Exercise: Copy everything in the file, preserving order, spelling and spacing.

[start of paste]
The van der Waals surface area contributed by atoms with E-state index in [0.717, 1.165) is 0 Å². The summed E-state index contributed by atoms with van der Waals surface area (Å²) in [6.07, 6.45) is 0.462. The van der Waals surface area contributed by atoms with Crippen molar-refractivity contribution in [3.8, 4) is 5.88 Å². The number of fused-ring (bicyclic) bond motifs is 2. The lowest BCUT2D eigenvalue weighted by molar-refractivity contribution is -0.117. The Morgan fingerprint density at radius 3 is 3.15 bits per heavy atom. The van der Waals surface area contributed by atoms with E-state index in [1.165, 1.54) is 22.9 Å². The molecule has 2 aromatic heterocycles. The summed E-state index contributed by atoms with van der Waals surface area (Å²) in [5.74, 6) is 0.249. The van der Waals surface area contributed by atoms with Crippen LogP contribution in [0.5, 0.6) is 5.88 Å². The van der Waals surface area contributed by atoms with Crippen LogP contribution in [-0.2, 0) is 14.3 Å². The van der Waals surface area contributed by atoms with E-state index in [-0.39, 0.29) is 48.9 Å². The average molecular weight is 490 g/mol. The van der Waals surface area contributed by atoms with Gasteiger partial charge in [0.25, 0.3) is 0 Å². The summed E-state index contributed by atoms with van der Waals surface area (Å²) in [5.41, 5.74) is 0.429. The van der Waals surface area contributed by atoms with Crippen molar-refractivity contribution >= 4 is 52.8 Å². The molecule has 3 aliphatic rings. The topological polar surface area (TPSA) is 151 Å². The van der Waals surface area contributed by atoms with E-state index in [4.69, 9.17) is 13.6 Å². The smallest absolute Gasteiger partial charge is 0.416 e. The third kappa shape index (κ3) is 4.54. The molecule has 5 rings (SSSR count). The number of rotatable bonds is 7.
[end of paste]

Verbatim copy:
The van der Waals surface area contributed by atoms with E-state index in [0.717, 1.165) is 0 Å². The summed E-state index contributed by atoms with van der Waals surface area (Å²) in [6.07, 6.45) is 0.462. The van der Waals surface area contributed by atoms with Crippen molar-refractivity contribution in [3.8, 4) is 5.88 Å². The number of fused-ring (bicyclic) bond motifs is 2. The lowest BCUT2D eigenvalue weighted by molar-refractivity contribution is -0.117. The Morgan fingerprint density at radius 3 is 3.15 bits per heavy atom. The van der Waals surface area contributed by atoms with E-state index in [1.165, 1.54) is 22.9 Å². The molecule has 2 aromatic heterocycles. The summed E-state index contributed by atoms with van der Waals surface area (Å²) in [5.74, 6) is 0.249. The van der Waals surface area contributed by atoms with Crippen LogP contribution in [0.5, 0.6) is 5.88 Å². The van der Waals surface area contributed by atoms with Crippen LogP contribution in [-0.2, 0) is 14.3 Å². The van der Waals surface area contributed by atoms with E-state index in [-0.39, 0.29) is 48.9 Å². The average molecular weight is 490 g/mol. The van der Waals surface area contributed by atoms with Gasteiger partial charge in [0.25, 0.3) is 0 Å². The summed E-state index contributed by atoms with van der Waals surface area (Å²) in [5.41, 5.74) is 0.429. The van der Waals surface area contributed by atoms with Crippen molar-refractivity contribution >= 4 is 52.8 Å². The molecule has 3 aliphatic rings. The topological polar surface area (TPSA) is 151 Å². The van der Waals surface area contributed by atoms with E-state index in [4.69, 9.17) is 13.6 Å². The smallest absolute Gasteiger partial charge is 0.416 e. The third kappa shape index (κ3) is 4.54. The molecule has 5 rings (SSSR count). The number of rotatable bonds is 7.